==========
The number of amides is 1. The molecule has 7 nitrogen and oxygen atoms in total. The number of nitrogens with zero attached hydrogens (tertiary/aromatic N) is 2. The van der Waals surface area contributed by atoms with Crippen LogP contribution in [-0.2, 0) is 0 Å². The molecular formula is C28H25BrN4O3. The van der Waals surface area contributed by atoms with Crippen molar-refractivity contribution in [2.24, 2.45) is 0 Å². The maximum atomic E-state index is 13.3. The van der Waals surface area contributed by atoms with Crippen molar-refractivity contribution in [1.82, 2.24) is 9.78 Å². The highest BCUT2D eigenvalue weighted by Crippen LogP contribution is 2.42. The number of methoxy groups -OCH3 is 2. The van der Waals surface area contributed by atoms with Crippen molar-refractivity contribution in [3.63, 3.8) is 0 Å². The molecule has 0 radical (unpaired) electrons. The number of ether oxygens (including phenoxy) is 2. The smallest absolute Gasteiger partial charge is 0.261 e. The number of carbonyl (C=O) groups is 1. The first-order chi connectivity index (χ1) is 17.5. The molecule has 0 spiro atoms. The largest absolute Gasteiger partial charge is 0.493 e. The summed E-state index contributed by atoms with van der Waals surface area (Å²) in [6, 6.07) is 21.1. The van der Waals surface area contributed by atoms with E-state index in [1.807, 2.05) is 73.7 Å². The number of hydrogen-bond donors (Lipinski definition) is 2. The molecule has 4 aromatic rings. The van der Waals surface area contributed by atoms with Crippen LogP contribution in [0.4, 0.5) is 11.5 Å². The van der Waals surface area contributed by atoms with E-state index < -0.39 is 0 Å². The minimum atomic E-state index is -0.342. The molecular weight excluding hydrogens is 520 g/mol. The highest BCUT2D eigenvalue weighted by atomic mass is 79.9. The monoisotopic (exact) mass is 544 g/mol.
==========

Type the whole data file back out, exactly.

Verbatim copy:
The number of amides is 1. The molecule has 7 nitrogen and oxygen atoms in total. The number of nitrogens with zero attached hydrogens (tertiary/aromatic N) is 2. The van der Waals surface area contributed by atoms with Crippen LogP contribution in [-0.2, 0) is 0 Å². The molecular formula is C28H25BrN4O3. The van der Waals surface area contributed by atoms with Crippen molar-refractivity contribution in [2.24, 2.45) is 0 Å². The maximum atomic E-state index is 13.3. The van der Waals surface area contributed by atoms with Crippen molar-refractivity contribution in [1.82, 2.24) is 9.78 Å². The highest BCUT2D eigenvalue weighted by Crippen LogP contribution is 2.42. The number of methoxy groups -OCH3 is 2. The van der Waals surface area contributed by atoms with Crippen molar-refractivity contribution in [3.63, 3.8) is 0 Å². The molecule has 0 radical (unpaired) electrons. The number of ether oxygens (including phenoxy) is 2. The smallest absolute Gasteiger partial charge is 0.261 e. The number of carbonyl (C=O) groups is 1. The first-order chi connectivity index (χ1) is 17.5. The molecule has 0 spiro atoms. The largest absolute Gasteiger partial charge is 0.493 e. The summed E-state index contributed by atoms with van der Waals surface area (Å²) in [6, 6.07) is 21.1. The van der Waals surface area contributed by atoms with E-state index in [1.807, 2.05) is 73.7 Å². The number of hydrogen-bond donors (Lipinski definition) is 2. The molecule has 4 aromatic rings. The van der Waals surface area contributed by atoms with Crippen LogP contribution in [0.4, 0.5) is 11.5 Å². The van der Waals surface area contributed by atoms with E-state index < -0.39 is 0 Å². The minimum atomic E-state index is -0.342. The molecular weight excluding hydrogens is 520 g/mol. The highest BCUT2D eigenvalue weighted by atomic mass is 79.9. The monoisotopic (exact) mass is 544 g/mol.